No-one in this debate wants government spending on public goods and services to decline, or the pay that is necessary to provide them nor the entitlements to social protection. That is the austerity policy.
But it is only possible to launch a sustainable increase in public services if there is economic growth, and this depends on investment. The principal policy aim should instead be aimed at driving up I at the optimal sustainable rate. This is the main factor (along with improving the quality of labour via education and training) which can lead to a rise in average living standards. Therefore the requirement to increase I is the basis for all serious discussion on People’s QE, government borrowing, taxation, wasteful spending such as Trident, and so on. The determining role of investment in creating growth and prosperity explains the role and importance of borrowing to invest.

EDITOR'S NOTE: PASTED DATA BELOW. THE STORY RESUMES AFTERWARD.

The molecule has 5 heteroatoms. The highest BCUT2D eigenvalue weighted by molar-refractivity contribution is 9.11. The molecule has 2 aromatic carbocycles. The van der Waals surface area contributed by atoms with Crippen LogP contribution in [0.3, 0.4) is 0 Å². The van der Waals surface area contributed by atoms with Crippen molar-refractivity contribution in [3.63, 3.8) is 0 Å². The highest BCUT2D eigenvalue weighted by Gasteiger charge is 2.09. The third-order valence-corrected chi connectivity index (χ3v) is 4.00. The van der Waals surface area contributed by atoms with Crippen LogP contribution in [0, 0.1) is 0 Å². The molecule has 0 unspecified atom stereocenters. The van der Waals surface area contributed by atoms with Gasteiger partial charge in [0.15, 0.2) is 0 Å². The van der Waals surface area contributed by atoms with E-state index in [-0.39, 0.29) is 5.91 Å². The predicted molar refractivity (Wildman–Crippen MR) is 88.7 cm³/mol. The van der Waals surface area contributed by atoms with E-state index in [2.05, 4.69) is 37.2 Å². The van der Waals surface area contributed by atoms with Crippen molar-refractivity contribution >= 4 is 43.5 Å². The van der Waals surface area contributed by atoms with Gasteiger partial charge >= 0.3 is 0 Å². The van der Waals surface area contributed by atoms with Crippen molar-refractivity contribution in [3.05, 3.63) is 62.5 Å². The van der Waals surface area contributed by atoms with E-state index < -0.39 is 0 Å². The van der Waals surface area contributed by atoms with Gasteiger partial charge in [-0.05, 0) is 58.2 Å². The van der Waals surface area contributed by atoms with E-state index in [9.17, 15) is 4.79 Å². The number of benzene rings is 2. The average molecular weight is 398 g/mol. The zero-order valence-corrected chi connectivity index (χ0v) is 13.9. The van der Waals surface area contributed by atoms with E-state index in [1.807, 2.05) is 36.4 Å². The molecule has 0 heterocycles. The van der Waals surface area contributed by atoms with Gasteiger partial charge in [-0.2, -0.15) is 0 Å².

It is not possible to shop your way to riches. Neither is it possible to borrow your way to fund consumption. This is effectively what has been encouraged in the Western economies over a prolonged period. It has led to economic slump and stagnation.
As for the current budget deficit, this was £66 billion in 2014 while the revenue form Corporation Tax was £42 billion. It would be possible, for example, to have a graduated rise in this tax rate alone to halve the current budget, while still leaving the rate below that of the US, Germany, Japan and other industrialised countries.
But the main driver of the decline in the current budget would be growth itself, which, as the PRIME piece agrees, would generate tax revenues and lower government outlays. The disagreement lies in identifying how that growth is to be generated.
*JM Keynes, OUP, Quarterly Journal of Economics, February 1937.